FoodCorps is devoted to understanding the impact our activities are having on people, places, and systems. We aim to produce a measurably healthier school food environment and serve as a resource to researchers across the school food field.
“It takes more than books for children to learn. And FoodCorps teaches kids to love real food so they eat it when I put it on the tray.”
—Betti Wiggins, Executive Director of the Office of Food Services at Detroit Public Schools
What We Measure
Changes in attitudes: New in the 2015-2016 school year, we are measuring how participating in food- and garden-based education changes kids’ preferences for and exposure to vegetables. Each of our service members uses a pre/post Vegetable Preference Survey to capture data from students grades two and up around the degree to which they like specific vegetables as well as whether they have tried each item. We measure this indicator because food preference is the most studied indicator of consumption and has proven to be the strongest indicator of fruit and vegetable consumption in children (Heim et al., 2009). Increased preference is a valuable outcome because, while diets rich in fruit and vegetables are associated with better health status (Dietary Guidelines for Americans, 2005), fewer than 10% of children meet MyPyramid recommendations for these foods (Guenther et al., 2006). Changing kids’ attitudes toward healthy foods is an important precursor to adopting lifelong healthy behaviors.
Changes in school food environments: Through the FoodCorps Landscape Assessment, we measure changes happening across each of our participating schools that help make them healthier places to learn, work, and play. Since schools are where kids spend the majority of their day, it’s critical that the surrounding environment supports them in making healthy decisions and developing healthy habits. In the last program year, 89% of our schools achieved improvements in creating a healthier environment for their students. In particular, 71% of schools made better use of their school garden, including integrating the garden into existing curriculum, creating and updating garden plans and goals, and involving more school staff in using and maintaining the garden.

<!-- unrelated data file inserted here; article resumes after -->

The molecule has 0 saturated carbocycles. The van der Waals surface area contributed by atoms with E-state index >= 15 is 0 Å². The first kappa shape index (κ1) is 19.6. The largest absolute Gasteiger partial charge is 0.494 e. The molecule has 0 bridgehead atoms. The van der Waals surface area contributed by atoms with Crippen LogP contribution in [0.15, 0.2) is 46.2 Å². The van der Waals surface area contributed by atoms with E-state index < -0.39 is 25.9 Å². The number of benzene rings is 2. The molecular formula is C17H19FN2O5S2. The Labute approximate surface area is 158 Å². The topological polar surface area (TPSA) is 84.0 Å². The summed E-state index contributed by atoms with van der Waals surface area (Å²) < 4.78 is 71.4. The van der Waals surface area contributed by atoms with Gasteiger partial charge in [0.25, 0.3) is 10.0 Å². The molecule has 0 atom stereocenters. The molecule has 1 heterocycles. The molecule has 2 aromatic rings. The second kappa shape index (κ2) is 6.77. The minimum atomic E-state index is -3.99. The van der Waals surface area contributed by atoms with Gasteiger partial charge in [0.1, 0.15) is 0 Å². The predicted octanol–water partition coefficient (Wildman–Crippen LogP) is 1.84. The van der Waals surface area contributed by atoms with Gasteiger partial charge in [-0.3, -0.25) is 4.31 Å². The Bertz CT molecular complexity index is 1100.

Changes in behavior: How does the school food environment—from garden-based learning to nutrition education in the classroom to what’s promoted in the cafeteria—impact what students eat in the lunchroom? Our latest evaluation project with the Tisch Food Center at Teachers College, Columbia University, seeks to measure what students are eating in the lunchroom and learn what program components contribute the most to those healthy eating behaviors. Check back in early 2017 to hear what we’ve learned!
Partner perspectives: Together with Spark Policy Institute, we are completing an external evaluation to get to know the perspectives of some of our most important stakeholders: service site staff, school staff and administration, and community members. To date, we have learned that 98% of respondents say that they highly value the work of FoodCorps in their community.
"The kale chip taste test went amazingly. The elementary school kids and 6th graders loved them so much they wanted seconds and thirds. Because of this great response, our Food Service Director is going to add them to the lunch menu." — service member in Connecticut
The Walmart Foundation supports FoodCorps' implementation of a national measurement tool to assess the impact of its programs in the schools it serves.